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Accounting scandals: where were the CFOs?

Amid the epidemic of corporate scandals, the heads of corporate finance functions have often been conspicuous by their absence.

By Robert A Howell 01 December 2002

Amid the epidemic of corporate scandals and plummeting market values, the heads of corporate finance functions have often been conspicuous by their absence.
student482x271The last year has seen a number of high-profile finance and accounting scandals – most notably Enron, Tyco International and WorldCom. While these are the most glaring and visible, there are many more companies whose shareholders and employees have suffered even more as stock prices have fallen. In the US, these include Cisco Systems, Lucent Technologies, JDS Uniphase, AT&T, most of the regional telephone companies, software companies such as Oracle and Siebel Systems, most of the dot-coms and many others. In Europe, Nokia, the major telephone companies, and, again, the dot-coms, have all seen their market values drop significantly.

During the past two years, trillions of dollars were lost by shareholders and employees. Confidence in the capital markets has been shattered. CEOs are suspect. So, too, are the analysts, investment bankers, outside law firms and, of course, the auditors. One question frequently asked has been: “Where were the auditors?” Surprisingly, except in the cases such as Enron, Tyco and WorldCom, where the CFOs (chief financial officers) have been directly implicated, little focus or criticism has been directed toward CFOs and the finance organisations they run.

They should be, in fact, the first line of defence against overly aggressive strategies, investments, and accounting and reporting practices.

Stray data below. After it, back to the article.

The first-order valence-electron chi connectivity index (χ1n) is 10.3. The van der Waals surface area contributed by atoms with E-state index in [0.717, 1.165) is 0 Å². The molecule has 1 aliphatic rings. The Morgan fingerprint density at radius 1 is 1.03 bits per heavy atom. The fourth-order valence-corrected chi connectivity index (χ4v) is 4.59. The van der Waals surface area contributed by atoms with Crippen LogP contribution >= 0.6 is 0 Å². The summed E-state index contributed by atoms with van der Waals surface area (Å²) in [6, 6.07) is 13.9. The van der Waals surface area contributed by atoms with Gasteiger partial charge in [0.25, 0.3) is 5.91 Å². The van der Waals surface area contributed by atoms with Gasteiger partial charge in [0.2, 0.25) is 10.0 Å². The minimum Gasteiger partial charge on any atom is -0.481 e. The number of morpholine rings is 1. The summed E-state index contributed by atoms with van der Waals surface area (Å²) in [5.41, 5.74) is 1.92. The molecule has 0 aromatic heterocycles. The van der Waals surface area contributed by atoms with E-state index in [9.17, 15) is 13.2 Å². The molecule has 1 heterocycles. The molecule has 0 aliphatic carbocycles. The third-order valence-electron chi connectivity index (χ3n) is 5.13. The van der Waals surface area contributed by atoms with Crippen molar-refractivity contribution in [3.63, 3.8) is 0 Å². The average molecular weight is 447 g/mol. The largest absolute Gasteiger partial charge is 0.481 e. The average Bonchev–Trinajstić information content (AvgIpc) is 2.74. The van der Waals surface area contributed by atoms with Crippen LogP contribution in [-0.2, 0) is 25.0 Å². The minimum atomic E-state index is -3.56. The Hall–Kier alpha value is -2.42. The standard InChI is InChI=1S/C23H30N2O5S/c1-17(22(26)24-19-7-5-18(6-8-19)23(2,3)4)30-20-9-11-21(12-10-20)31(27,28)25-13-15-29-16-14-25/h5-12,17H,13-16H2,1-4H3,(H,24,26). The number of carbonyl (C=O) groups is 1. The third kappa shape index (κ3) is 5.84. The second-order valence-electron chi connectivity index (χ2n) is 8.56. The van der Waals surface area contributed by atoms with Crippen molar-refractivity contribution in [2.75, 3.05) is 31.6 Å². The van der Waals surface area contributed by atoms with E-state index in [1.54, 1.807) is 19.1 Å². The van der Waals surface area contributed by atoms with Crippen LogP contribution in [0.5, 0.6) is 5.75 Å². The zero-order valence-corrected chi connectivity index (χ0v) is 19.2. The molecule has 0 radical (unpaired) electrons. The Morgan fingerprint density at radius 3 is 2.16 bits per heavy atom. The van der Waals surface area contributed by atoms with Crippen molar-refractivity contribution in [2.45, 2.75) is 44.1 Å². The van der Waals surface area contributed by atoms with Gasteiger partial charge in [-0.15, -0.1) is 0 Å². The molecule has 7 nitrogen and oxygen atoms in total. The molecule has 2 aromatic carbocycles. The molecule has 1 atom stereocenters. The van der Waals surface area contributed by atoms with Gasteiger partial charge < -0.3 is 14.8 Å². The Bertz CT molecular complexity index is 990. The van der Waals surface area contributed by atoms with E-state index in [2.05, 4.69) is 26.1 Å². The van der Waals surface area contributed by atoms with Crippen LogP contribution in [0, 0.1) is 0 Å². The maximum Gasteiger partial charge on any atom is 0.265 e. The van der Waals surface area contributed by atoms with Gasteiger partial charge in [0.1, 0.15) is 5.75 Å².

What has happened in the last decade that could have contributed to CFOs and finance organisations failing to be on top of the “numbers”? What lessons should they take away from both the highly visible accounting and reporting scandals and the general collapse of the worldwide capital markets?


The changing role of finance


During the last decade there was a strong feeling that the role of the CFO and the finance organisation must change from being primarily an accountant and controller (the catchy terms applied were “compliance” and “cop”) to that of a “business partner” and “strategist”.

Whole consulting practices have been built on measuring the number of finance personnel devoted to “transactional”, “analytical” and “strategic” activities, then helping client firms shift their emphasis. Large, decentralised accounting organisations have been consolidated and relocated to “shared service centres” and in the process the number of accounting staff significantly reduced.

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